At Big Island Aquaculture, sample our oysters and you'll understand why professional tasters refer to them as the quintessential oyster.
It's not an accident that our oysters are so delicious. We wanted to share just why that is.
Location, Location, Location
When Bruce and Cathy Vogt bought their home in Hayes, Virginia, they were looking for a waterfront spot with room for their horses. What they didn't realize was just how perfect their geography was to growing the tastiest oysters in a region known for its seafood.
The 40 acres and 3,600 feet of shoreline that is home to Big Island Aquaculture overlooks Munday's Creek, the York River, and Mobjack Bay. Across the shore from the Vogt living room is Big Island, once the home of guinea watermen who made their living selling these wonderful briny oysters that they deemed the best tasting in the Chesapeake Bay. The convergence of the various bodies of water produces the ideal balance of sweet and salty - a beautiful, clean oyster that can't be replicated.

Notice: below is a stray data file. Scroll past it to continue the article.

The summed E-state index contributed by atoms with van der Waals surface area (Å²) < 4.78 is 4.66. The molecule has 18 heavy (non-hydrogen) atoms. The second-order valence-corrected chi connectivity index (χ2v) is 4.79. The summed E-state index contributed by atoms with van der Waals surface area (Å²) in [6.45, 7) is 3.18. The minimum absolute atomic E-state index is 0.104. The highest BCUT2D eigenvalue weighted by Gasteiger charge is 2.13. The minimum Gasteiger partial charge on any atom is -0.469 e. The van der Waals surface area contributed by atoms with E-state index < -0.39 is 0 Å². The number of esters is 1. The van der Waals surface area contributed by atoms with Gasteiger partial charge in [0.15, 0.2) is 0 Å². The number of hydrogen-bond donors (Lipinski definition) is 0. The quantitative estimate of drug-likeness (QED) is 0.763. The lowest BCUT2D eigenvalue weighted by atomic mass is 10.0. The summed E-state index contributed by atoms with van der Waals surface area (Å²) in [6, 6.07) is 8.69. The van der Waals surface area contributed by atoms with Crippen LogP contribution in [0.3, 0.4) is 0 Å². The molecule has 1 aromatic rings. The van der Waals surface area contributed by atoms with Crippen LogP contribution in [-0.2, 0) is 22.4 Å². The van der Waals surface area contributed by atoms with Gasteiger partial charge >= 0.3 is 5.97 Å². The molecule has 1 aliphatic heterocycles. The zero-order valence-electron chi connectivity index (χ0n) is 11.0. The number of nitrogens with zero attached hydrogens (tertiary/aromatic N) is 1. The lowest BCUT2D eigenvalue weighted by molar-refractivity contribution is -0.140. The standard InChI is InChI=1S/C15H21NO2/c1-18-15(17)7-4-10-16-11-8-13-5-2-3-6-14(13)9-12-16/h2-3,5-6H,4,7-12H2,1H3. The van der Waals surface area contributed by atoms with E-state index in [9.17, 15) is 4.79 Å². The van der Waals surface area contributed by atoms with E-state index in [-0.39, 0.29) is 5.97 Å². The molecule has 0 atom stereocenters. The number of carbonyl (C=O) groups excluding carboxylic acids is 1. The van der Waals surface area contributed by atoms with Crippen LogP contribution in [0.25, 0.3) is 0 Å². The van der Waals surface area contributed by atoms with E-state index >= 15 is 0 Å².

Make no mistake, the bottom of any waterbody is gritty, muddy, or sandy as it should be, but you don't want to be crunching on dirt or sand when biting into an oyster. That's among the reasons Big Island Aquaculture uses floating cages to grow its oysters. By doing so, they prevent mud, grit, or sand from affecting the quality and flavor of the oyster. Our oysters are grown on the surface, at the top of the water column, inside floating cages - which make for a cleaner tasting oyster (in addition to eliminating crunch!) The sandy sea bottom is a place for your feet - not the oysters on your plate.
All of our oysters are sustainably grown from the farm to your table, part of our commitment to support the Chesapeake Bay restoration. We return any used shells to the water, to rebuild the oyster reefs, which have their own ecosystem. But truth be told, oysters don’t need a lesson in ecology from us. They’re filter feeders on their own. One oyster can filter up to 50 gallons of water every day, which means they remove excess nitrogen from the water, along with plankton and algae, reducing carbon dioxide levels as well as the risk of ocean acidification. That improves water quality and conditions for the overall health of the Bay.
Not Just Good, But Good for You!
You'll find protein, vitamins, minerals, and even antioxidants in our oysters. They're particularly rich in vitamins D, B3, B6, B12, and C; minerals zinc, iron, and copper while also being a source of phosphorus and magnesium. They're also a great source of omega-3 fatty acids!
Great for your heart, your brain, and your overall well being. How wonderful to get healthier by eating something that tastes so good!